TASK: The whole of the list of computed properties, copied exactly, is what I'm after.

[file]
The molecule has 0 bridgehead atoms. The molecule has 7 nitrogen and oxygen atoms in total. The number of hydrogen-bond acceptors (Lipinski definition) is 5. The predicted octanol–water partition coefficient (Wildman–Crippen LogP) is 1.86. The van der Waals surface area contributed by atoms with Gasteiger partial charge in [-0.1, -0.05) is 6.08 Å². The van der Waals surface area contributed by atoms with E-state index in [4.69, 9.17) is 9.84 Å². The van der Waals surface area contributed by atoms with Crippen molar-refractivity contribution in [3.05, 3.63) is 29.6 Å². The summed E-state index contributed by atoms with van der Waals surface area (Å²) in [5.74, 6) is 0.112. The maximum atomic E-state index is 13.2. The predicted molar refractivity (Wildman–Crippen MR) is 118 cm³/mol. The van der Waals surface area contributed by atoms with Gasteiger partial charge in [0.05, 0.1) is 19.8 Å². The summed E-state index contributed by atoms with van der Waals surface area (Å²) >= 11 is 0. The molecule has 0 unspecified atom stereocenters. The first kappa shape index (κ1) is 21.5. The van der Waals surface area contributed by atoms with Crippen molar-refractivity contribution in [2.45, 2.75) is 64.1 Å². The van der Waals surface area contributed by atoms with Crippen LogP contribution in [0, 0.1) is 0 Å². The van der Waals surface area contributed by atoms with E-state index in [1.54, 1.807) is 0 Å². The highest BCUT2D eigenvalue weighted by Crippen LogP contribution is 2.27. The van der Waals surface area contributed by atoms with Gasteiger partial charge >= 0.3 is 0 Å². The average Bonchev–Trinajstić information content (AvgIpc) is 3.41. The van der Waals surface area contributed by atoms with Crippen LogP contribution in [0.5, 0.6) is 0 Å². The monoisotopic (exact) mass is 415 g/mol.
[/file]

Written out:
The molecule has 0 bridgehead atoms. The molecule has 7 nitrogen and oxygen atoms in total. The number of hydrogen-bond acceptors (Lipinski definition) is 5. The predicted octanol–water partition coefficient (Wildman–Crippen LogP) is 1.86. The van der Waals surface area contributed by atoms with Gasteiger partial charge in [-0.1, -0.05) is 6.08 Å². The van der Waals surface area contributed by atoms with E-state index in [4.69, 9.17) is 9.84 Å². The van der Waals surface area contributed by atoms with Crippen molar-refractivity contribution in [3.05, 3.63) is 29.6 Å². The summed E-state index contributed by atoms with van der Waals surface area (Å²) in [5.74, 6) is 0.112. The maximum atomic E-state index is 13.2. The predicted molar refractivity (Wildman–Crippen MR) is 118 cm³/mol. The van der Waals surface area contributed by atoms with Gasteiger partial charge in [0.05, 0.1) is 19.8 Å². The summed E-state index contributed by atoms with van der Waals surface area (Å²) >= 11 is 0. The molecule has 0 unspecified atom stereocenters. The first kappa shape index (κ1) is 21.5. The van der Waals surface area contributed by atoms with Crippen molar-refractivity contribution in [2.45, 2.75) is 64.1 Å². The van der Waals surface area contributed by atoms with Crippen LogP contribution in [0, 0.1) is 0 Å². The van der Waals surface area contributed by atoms with E-state index in [1.54, 1.807) is 0 Å². The highest BCUT2D eigenvalue weighted by Crippen LogP contribution is 2.27. The van der Waals surface area contributed by atoms with Gasteiger partial charge >= 0.3 is 0 Å². The average Bonchev–Trinajstić information content (AvgIpc) is 3.41. The van der Waals surface area contributed by atoms with Crippen LogP contribution in [0.5, 0.6) is 0 Å². The monoisotopic (exact) mass is 415 g/mol.